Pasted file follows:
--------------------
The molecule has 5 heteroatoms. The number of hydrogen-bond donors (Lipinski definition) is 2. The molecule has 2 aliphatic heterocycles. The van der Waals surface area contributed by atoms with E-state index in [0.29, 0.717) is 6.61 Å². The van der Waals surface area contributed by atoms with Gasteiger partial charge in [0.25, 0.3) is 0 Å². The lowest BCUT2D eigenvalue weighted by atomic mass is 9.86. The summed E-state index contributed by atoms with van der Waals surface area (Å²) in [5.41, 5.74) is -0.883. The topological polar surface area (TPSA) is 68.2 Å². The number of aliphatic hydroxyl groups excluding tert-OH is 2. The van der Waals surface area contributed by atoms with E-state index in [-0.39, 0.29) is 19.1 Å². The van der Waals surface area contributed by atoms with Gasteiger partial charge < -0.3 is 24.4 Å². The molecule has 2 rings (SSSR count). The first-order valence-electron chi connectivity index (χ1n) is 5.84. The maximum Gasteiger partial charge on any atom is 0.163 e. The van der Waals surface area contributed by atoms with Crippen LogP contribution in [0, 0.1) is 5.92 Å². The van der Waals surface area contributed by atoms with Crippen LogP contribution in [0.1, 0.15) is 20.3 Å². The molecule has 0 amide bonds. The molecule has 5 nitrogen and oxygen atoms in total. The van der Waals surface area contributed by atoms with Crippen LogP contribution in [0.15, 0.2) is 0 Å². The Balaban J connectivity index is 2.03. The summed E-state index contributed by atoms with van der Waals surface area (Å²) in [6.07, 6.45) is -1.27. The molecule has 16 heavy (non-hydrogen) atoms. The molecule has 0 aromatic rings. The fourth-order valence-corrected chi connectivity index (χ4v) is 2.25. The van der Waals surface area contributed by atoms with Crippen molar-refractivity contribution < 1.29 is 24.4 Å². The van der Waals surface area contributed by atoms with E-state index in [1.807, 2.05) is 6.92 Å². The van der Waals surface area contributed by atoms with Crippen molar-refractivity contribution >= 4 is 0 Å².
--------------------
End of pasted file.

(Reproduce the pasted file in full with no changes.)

The molecule has 5 heteroatoms. The number of hydrogen-bond donors (Lipinski definition) is 2. The molecule has 2 aliphatic heterocycles. The van der Waals surface area contributed by atoms with E-state index in [0.29, 0.717) is 6.61 Å². The van der Waals surface area contributed by atoms with Gasteiger partial charge in [0.25, 0.3) is 0 Å². The lowest BCUT2D eigenvalue weighted by atomic mass is 9.86. The summed E-state index contributed by atoms with van der Waals surface area (Å²) in [5.41, 5.74) is -0.883. The topological polar surface area (TPSA) is 68.2 Å². The number of aliphatic hydroxyl groups excluding tert-OH is 2. The van der Waals surface area contributed by atoms with E-state index in [-0.39, 0.29) is 19.1 Å². The van der Waals surface area contributed by atoms with Gasteiger partial charge < -0.3 is 24.4 Å². The molecule has 2 rings (SSSR count). The first-order valence-electron chi connectivity index (χ1n) is 5.84. The maximum Gasteiger partial charge on any atom is 0.163 e. The van der Waals surface area contributed by atoms with Crippen LogP contribution in [0, 0.1) is 5.92 Å². The van der Waals surface area contributed by atoms with Crippen LogP contribution in [0.1, 0.15) is 20.3 Å². The molecule has 0 amide bonds. The molecule has 5 nitrogen and oxygen atoms in total. The van der Waals surface area contributed by atoms with Crippen LogP contribution in [0.15, 0.2) is 0 Å². The Balaban J connectivity index is 2.03. The summed E-state index contributed by atoms with van der Waals surface area (Å²) in [6.07, 6.45) is -1.27. The molecule has 16 heavy (non-hydrogen) atoms. The molecule has 0 aromatic rings. The fourth-order valence-corrected chi connectivity index (χ4v) is 2.25. The van der Waals surface area contributed by atoms with Crippen molar-refractivity contribution < 1.29 is 24.4 Å². The van der Waals surface area contributed by atoms with E-state index in [1.807, 2.05) is 6.92 Å². The van der Waals surface area contributed by atoms with Crippen molar-refractivity contribution >= 4 is 0 Å².